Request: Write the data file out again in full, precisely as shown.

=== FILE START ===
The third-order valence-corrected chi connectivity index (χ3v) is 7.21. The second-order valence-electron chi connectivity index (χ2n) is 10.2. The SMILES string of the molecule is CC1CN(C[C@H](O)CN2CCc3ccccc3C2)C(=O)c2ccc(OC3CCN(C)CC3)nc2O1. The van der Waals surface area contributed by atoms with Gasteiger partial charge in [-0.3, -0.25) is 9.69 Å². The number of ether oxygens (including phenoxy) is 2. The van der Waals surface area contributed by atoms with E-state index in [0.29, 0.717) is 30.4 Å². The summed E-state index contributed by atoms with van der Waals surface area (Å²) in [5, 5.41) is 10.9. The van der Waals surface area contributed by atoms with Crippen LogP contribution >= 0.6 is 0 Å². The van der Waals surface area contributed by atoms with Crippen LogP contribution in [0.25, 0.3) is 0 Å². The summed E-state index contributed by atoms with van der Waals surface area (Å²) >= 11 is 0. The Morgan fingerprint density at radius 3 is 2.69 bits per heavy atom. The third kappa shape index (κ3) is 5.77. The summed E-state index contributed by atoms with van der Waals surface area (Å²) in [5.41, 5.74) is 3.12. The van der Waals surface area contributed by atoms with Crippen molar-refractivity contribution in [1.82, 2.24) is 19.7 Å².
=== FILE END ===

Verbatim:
The third-order valence-corrected chi connectivity index (χ3v) is 7.21. The second-order valence-electron chi connectivity index (χ2n) is 10.2. The SMILES string of the molecule is CC1CN(C[C@H](O)CN2CCc3ccccc3C2)C(=O)c2ccc(OC3CCN(C)CC3)nc2O1. The van der Waals surface area contributed by atoms with Gasteiger partial charge in [-0.3, -0.25) is 9.69 Å². The number of ether oxygens (including phenoxy) is 2. The van der Waals surface area contributed by atoms with E-state index in [0.29, 0.717) is 30.4 Å². The summed E-state index contributed by atoms with van der Waals surface area (Å²) in [5, 5.41) is 10.9. The van der Waals surface area contributed by atoms with Crippen LogP contribution >= 0.6 is 0 Å². The van der Waals surface area contributed by atoms with Crippen LogP contribution in [0.25, 0.3) is 0 Å². The summed E-state index contributed by atoms with van der Waals surface area (Å²) >= 11 is 0. The Morgan fingerprint density at radius 3 is 2.69 bits per heavy atom. The third kappa shape index (κ3) is 5.77. The summed E-state index contributed by atoms with van der Waals surface area (Å²) in [5.41, 5.74) is 3.12. The van der Waals surface area contributed by atoms with Crippen molar-refractivity contribution in [1.82, 2.24) is 19.7 Å².